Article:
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Tuesday, November 30, 2021

Stocks and oil prices tumble as new variant of Covid scares markets

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Stocks and oil prices fell on Friday as global investors’ concern grew over a new variant of Covid-19 that has prompted the UK to impose severe travel restrictions on southern African countries.

The strong sell-off for equities was led by Tokyo’s benchmark Topix index, which fell 2.4 percent on Friday after the UK banned direct flights from all six countries, including South Africa, until the quarantine hotels were up and running.

Futures markets sent US stocks down 1 percent when markets opened on Wall Street later in the day, while London’s FTSE 100 and Europe’s Stoxx 50 indices were expected to drop around 2 percent.

In Hong Kong, where two cases of the variant have been confirmed, the Hang Seng index fell as much as 2.2% amid concerns that the new tension could slow the global economic recovery and further isolate the Asian financial center, which has one of the strictest quarantine systems in the world.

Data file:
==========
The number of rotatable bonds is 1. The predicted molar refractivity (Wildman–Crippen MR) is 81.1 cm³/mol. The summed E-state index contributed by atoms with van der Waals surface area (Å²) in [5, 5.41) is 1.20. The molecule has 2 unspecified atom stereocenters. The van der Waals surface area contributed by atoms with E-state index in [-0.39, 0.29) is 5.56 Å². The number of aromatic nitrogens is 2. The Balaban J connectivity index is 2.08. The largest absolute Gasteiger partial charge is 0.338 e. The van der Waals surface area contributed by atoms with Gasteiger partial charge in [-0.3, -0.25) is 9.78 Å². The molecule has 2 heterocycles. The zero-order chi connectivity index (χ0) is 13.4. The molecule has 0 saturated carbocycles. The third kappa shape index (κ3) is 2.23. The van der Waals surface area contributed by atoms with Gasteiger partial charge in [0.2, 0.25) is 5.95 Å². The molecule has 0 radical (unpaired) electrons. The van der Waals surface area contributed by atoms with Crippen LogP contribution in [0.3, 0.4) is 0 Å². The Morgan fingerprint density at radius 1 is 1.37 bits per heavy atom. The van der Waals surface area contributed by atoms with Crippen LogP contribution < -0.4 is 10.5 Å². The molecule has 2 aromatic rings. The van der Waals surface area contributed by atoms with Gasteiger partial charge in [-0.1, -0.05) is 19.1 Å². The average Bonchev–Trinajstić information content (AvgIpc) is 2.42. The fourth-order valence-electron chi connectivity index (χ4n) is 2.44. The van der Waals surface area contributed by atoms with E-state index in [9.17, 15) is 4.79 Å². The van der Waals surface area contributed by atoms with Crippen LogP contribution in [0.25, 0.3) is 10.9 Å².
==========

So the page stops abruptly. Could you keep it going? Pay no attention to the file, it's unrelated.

“I look at my screen today, there is hardly any green, everything is red,” said Andy Maynard, a Hong Kong-based trader at investment bank China Renaissance. “Everything is in the tail of this Covid strain.”

Travel stocks were among the hardest hit, with Japan Airlines falling as much as 6.6% and Hong Kong’s flag carrier Cathay Pacific losing 3.6% on concerns about increased international travel restrictions. .

The variant called B.1.1.529 Sars-Cov-2, first identified in Botswana, is believed to be behind a spike in Covid cases in southern Africa over the past week and has alarmed officials from global health due to its apparent ability to evade vaccines and spread more rapidly than the Delta variant.

Israel has also banned travelers from South Africa, and the World Health Organization will hold an emergency meeting on Friday to discuss the new variant, which has been described as the most worrisome strain found so far by researchers.

In currencies, new travel restrictions caused the South African rand to drop as much as 1.7 percent to around R16 against the dollar, marking the currency’s weakest level in more than a year as the country faces the prospect of spoiling this year’s tourist season.

Other emerging market currencies, such as the Mexican peso and the Turkish lira, fell about the same.

In commodity markets, concerns about global trade disruption weighed on oil prices, with international benchmark Brent crude down 2.3% to $ 80.34 a barrel. US West Texas Intermediate fell 2.9 percent to $ 76.14.

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